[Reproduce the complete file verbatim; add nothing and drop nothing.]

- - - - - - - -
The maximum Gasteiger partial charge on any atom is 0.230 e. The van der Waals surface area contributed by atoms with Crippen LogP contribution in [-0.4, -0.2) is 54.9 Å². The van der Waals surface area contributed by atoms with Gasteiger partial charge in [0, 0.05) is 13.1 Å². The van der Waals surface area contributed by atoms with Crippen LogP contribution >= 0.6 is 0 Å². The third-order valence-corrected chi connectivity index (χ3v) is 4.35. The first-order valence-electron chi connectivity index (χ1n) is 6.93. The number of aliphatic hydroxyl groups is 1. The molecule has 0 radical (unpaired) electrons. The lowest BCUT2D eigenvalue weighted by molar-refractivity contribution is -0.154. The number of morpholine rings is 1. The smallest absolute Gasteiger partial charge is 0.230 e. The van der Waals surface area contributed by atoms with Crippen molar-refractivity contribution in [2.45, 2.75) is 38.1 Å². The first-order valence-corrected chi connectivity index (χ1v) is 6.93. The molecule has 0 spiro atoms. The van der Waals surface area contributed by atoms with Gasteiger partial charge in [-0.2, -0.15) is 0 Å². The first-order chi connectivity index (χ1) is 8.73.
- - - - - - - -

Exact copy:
The maximum Gasteiger partial charge on any atom is 0.230 e. The van der Waals surface area contributed by atoms with Crippen LogP contribution in [-0.4, -0.2) is 54.9 Å². The van der Waals surface area contributed by atoms with Gasteiger partial charge in [0, 0.05) is 13.1 Å². The van der Waals surface area contributed by atoms with Crippen LogP contribution >= 0.6 is 0 Å². The third-order valence-corrected chi connectivity index (χ3v) is 4.35. The first-order valence-electron chi connectivity index (χ1n) is 6.93. The number of aliphatic hydroxyl groups is 1. The molecule has 0 radical (unpaired) electrons. The lowest BCUT2D eigenvalue weighted by molar-refractivity contribution is -0.154. The number of morpholine rings is 1. The smallest absolute Gasteiger partial charge is 0.230 e. The van der Waals surface area contributed by atoms with Crippen molar-refractivity contribution in [2.45, 2.75) is 38.1 Å². The first-order valence-corrected chi connectivity index (χ1v) is 6.93. The molecule has 0 spiro atoms. The van der Waals surface area contributed by atoms with Gasteiger partial charge in [-0.2, -0.15) is 0 Å². The first-order chi connectivity index (χ1) is 8.73.